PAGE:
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What is Fibre?

Posted by Walter Olson on Jan 11, 2021 2:10:03 PM

So your customer wants lightning speed and reliability? Well when it comes to connectivity, this is where we talk about Fibre. Still the most reliable connectivity medium available in Australia.

So what is Fibre really?

Fibre is an extremely fast connectivity medium with usually low or very low contention (that means that you shall have a much better experience as you won’t be bogged down by other traffic). Fibre is rated as having 99.90% Access Availability (which means its uptime).

Other benefits of fibre include uptime SLA’s, speed guarantees and as well as Class of Service (CoS).

With Fibre, your customers can achieve speeds of up to 10 Gbps. That as well is synchronous, which means 10Gbps download, and upload (you may hear of it being referred to as Symmetric Speed). That’s pretty fast huh?

What are some other benefits of Fibre?

Lots of customers ask about latency. What does that actually mean? Latency is a term that is used to describe how long it takes to process data over an internet connection. With Fibre, compared to say NBN, there is a massive drop in latency issues. What does that mean in a practical sense? Well, you shall have better voice quality on VOIP and video conferencing, as well as being able to move large files with ease and without disruption.

Security is another reason a lot of customers look at Fibre. The only way to penetrate a fibre connection is to physically cut the fibres, which in turn shall cause the fibre to stop working.

What is the difference between an IP-Line and an E-Line?

Great question. When it comes to fibre, you need to decide what it is going to be used for. An IP-Line is a dedicated Internet Connection. An E-Line is a point-to-point, or a point-to-multipoint connection, mainly used for SAN replication and WAN back-up. Depending on the bandwidth of the fibre, you can split it up between an IP-Line or E-Line, or have the fibre dedicated to the one carriage.

If I get Fibre, then I will have a 100% uptime?

In a perfect world yes, but unfortunately, we know how that ends. As with any internet technology, there needs to be a redundancy put in place. Real world examples of Fibre going down include overzealous contractors who accidently cut the physical fibre, people plugging and unplugging things in the wrong places, and other acts of humanity (and the occasional natural event).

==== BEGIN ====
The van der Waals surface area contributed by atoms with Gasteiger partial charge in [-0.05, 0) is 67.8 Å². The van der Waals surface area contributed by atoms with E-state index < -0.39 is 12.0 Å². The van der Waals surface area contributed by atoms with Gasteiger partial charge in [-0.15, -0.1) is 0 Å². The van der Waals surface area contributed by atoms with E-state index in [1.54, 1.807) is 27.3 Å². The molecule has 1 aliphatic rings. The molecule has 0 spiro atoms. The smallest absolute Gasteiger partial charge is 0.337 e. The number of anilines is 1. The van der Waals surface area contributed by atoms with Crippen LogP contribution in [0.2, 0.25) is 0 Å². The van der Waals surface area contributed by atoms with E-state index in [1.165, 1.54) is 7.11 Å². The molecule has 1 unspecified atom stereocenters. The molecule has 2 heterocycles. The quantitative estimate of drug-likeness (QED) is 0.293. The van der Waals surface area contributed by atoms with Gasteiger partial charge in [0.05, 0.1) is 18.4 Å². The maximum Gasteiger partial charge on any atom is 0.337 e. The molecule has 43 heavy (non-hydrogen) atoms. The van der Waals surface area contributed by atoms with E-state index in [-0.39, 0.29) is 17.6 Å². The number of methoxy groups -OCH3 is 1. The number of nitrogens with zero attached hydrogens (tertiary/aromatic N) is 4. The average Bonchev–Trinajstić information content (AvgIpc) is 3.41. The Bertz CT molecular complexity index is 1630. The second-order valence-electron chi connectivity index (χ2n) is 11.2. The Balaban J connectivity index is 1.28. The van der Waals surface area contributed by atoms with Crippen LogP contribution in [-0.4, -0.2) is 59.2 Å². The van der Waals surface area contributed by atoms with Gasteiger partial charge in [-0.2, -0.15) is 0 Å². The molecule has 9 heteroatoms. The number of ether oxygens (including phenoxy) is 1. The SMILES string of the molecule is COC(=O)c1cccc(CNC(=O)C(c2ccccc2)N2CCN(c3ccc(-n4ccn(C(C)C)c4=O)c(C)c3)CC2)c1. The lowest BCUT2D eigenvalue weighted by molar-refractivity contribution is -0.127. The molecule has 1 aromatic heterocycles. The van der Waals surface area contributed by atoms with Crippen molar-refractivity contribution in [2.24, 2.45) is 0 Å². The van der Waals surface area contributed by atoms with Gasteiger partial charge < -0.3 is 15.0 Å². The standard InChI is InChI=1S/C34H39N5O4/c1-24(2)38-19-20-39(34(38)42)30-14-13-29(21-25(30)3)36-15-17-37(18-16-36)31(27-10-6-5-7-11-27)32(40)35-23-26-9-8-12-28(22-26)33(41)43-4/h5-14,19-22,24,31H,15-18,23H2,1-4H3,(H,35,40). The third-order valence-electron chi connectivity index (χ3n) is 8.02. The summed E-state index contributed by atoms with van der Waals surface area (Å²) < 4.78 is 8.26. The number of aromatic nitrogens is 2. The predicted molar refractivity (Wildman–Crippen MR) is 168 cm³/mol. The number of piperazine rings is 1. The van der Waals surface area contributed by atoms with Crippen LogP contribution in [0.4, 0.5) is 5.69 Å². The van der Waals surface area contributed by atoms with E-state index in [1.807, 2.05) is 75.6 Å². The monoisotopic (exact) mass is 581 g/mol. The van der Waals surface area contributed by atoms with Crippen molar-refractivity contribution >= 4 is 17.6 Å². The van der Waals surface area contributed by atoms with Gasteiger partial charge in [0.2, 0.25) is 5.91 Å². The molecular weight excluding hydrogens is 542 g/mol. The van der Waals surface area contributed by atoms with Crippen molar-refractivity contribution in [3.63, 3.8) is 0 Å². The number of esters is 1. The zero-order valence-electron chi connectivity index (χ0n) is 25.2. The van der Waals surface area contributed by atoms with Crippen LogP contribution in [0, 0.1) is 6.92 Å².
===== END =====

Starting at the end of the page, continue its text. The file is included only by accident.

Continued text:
It is always wise to have a redundancy when it comes to connectivity. We rely on connectivity now more than ever, yet it is a secondary thought when it comes to having a redundancy in place. There are many options when it comes to planning redundancies with many options, including NBN, 4G, and co-location and geo-diverse set-ups.

Lots of Pro’s! Now tell me about the Con’s:

As with any technology there are known side effects. When it comes to fibre, these may include an upfront investment for the installation, higher monthly costs (MRC’s) and availability. Although fibre is quite widespread within metropolitan areas, there are not as many options in regional areas. Having said that, there still are options available.

Still not sure?

Give Iperium a call and we can take you through the options and what is available for your customers. We are happy to help and to give you the right advice so you can be seen as the trusted advisor on all thing’s connectivity to your customers.

Call Us

For more information, call us on 1300 592 330 and one of the team will be happy to assist.

Email Us

Email info@iperium.co and one of the team will get back to you as soon as possible.


Topics: Channel Partner, Fibre

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